Regarding the use of head coverings for women the 1917 Code of Canon Law of the Catholic Church stated that, “Canon 1262, that women must cover their heads — ‘especially when they approach the holy table'”(“mulieres autem, capite cooperto et modeste vestitae, maxime cum ad mensam Dominicam accedunt”). (http://www.fisheaters.com/theveil.html) There has been a great amount of debate as to whether after the Second Vatican Council this code of Canon Law was still valid and if women were still required to wear the head coverings in the presence of the Blessed Sacrament. Many argue that after the Second Vatican Council it no longer applied because it was specifically never reaffirmed as to it being a requirement; therefore, after the council had ended this tradition faded and many women no longer wore veils. The counter argument to this was that because there was no discussion of it and there weren’t outright statements about its validity, therefore, women were (and still are) supposed to wear head coverings.
When I was younger and would attend Mass, there were always the few women who still wore the veil in compliance with the Canon Law and I never truly understood it. Actually I guess it wasn’t as much a lack of understanding as much as it was intimidation. I was intimidated because I saw their head covered as being an outward sign of their holiness. I thought, “only the holiest of women would wear a veil, or even be bold enough to do so.” I confronted this sort of thinking the previous semester when Our Lord began putting this deep desire for humility and modesty on my heart, and slowly I felt like he was calling me to be bold and veil myself in His presence. My prayer life and devotion increased because I was truly trying to understand exactly why women wore head coverings in the past, why they stopped, and why it is slowly make a resurgence. All of this led me to Paul’s letter to the Corinthians. In chapter 11 of his first letter starting with verse 5 he states:
“But any woman who prays or prophesies with her head unveiled dishonors her head- it is the same as if her head were shaven. For if a woman will not veil herself, then she should cut off her hair; but if it is disgraceful for a woman to be shorn, or shaven, let her wear a veil.”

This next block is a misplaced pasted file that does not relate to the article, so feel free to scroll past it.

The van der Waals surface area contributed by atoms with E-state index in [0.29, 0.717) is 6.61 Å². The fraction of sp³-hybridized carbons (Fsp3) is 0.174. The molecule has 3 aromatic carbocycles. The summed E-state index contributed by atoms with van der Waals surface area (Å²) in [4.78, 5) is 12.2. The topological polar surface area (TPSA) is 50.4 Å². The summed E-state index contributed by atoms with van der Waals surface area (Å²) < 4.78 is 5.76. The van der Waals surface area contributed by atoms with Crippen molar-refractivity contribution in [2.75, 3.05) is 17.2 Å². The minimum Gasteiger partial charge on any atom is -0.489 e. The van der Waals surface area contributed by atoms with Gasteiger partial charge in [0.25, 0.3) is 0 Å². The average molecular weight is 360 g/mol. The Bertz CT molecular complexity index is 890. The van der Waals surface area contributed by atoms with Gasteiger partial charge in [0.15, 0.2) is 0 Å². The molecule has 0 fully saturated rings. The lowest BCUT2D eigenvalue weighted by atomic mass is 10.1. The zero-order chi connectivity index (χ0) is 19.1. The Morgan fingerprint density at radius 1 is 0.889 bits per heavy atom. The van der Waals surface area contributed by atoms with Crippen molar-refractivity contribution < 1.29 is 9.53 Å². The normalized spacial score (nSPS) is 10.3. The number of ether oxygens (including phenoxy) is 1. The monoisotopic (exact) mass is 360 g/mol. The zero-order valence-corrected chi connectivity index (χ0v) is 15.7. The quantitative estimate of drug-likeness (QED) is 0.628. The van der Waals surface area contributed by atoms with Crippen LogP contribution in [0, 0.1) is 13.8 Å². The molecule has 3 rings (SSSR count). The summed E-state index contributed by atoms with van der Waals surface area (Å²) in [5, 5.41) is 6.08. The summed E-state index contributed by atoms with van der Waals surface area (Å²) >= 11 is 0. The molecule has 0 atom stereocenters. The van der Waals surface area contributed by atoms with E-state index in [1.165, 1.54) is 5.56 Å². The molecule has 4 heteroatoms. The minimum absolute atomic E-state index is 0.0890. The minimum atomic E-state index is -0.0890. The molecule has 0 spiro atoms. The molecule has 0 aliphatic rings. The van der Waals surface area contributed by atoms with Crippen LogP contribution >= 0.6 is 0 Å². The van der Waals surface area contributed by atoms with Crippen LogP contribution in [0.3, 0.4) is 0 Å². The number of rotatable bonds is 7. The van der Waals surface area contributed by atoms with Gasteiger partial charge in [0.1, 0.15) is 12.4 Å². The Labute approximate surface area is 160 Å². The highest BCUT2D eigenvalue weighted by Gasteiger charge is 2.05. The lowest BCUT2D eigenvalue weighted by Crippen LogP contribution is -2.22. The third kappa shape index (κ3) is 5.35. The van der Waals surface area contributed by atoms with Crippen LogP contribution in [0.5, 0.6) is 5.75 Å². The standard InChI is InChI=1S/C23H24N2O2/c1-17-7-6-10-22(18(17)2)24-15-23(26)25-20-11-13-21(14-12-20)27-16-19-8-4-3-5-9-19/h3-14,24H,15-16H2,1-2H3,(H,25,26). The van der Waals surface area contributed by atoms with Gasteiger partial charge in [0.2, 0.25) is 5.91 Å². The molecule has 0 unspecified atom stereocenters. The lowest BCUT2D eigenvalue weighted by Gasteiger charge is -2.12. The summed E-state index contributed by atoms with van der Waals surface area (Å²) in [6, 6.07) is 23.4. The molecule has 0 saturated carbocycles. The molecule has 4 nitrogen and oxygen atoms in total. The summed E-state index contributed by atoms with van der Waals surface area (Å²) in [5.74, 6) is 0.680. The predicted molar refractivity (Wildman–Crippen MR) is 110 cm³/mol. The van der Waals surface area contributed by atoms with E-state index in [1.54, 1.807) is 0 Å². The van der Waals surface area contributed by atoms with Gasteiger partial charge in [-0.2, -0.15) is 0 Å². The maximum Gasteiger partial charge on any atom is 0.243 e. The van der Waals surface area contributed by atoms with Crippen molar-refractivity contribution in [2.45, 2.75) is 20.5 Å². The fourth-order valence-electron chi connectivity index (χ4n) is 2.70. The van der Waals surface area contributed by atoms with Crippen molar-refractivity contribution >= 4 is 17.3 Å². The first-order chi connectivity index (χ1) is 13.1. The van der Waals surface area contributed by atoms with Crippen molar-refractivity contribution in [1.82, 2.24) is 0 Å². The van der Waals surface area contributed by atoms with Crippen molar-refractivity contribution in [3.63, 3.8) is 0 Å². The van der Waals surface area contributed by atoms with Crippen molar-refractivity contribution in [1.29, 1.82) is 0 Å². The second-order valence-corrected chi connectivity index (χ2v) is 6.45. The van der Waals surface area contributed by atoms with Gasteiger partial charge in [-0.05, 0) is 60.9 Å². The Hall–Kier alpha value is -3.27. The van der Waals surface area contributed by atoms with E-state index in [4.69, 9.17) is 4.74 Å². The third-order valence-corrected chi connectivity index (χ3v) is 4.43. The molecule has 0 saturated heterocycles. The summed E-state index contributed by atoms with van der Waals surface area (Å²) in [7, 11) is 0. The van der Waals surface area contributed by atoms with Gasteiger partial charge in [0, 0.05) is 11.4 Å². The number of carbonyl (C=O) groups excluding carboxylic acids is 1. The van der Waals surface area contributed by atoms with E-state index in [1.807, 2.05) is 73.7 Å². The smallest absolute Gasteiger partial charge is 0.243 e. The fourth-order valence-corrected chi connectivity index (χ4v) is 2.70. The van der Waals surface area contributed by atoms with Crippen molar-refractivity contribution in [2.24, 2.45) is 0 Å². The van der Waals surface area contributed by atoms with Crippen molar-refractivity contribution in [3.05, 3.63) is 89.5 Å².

What is Saint Paul saying here? First let me note that he wasn’t sexist and against women at all. He was just pointing out one of the many beautiful things about us, that we were made to honor our Lord, especially in modesty. Saint Paul goes on later to talk about, “nevertheless, in the Lord woman is not independent of man nor man of woman; for as woman was made from man, so man is now born of woman.”
Wow! Saint Paul is now telling us that it isn’t because men and woman are independent from one another. It is in the love of the family unit that draws women to veil what is most sacred to us…. the gift to bear life. We veil this gift because it is not for our own glory, or for the glory of the man, but for God’s own glory.
This scripture and the one in Song of Solomon which says, “Behold you are beautiful, my love, behold you are beautiful! Your eyes are doves behind your veil.” (Song of Songs 4:1) were the two answers from Our Lord that I needed in order to understand what the veil truly represented, and in that understanding have the boldness to wear the veil in humility as Our Lord had been asking.
I realized that my first perception of the veil was wrong. The veil isn’t a symbol of holiness but rather one of submission to God’s will. The veil is an outward sign that God’s glory is the sole purpose of worship and nothing else, the veil is the outward sign of the protection we as women have for the lives that we bear. We are not covering up our “feminine glory” because of shame but rather allowing for Christ’s glory to shine instead. I heard a beautiful comment on this very discussion that mentioned that as women we submit ourselves to husbands much as Our Lady submitted to the plan of the Holy Spirit, her spouse, and in every image of Our Lady what is she wearing? You got it. A veil. This veil is a sign that we will be obedient, just as Our Lady was obedient, and that like her we will continue to protect and remain to be vessels of life.
There are different forms of head coverings including; a veil (or mantilla) that is black or white, a simple hat, a shawl wrapped over your head, a cotton scarf, or any long scarf that you can easily maneuver to wrap around your head. I wear a lace scarf I happened to buy at Forever 21 a year ago that just happens to work perfect! I just wrap it around my head whenever I am in the presence of the Blessed Sacrament.
Be bold sisters in Christ.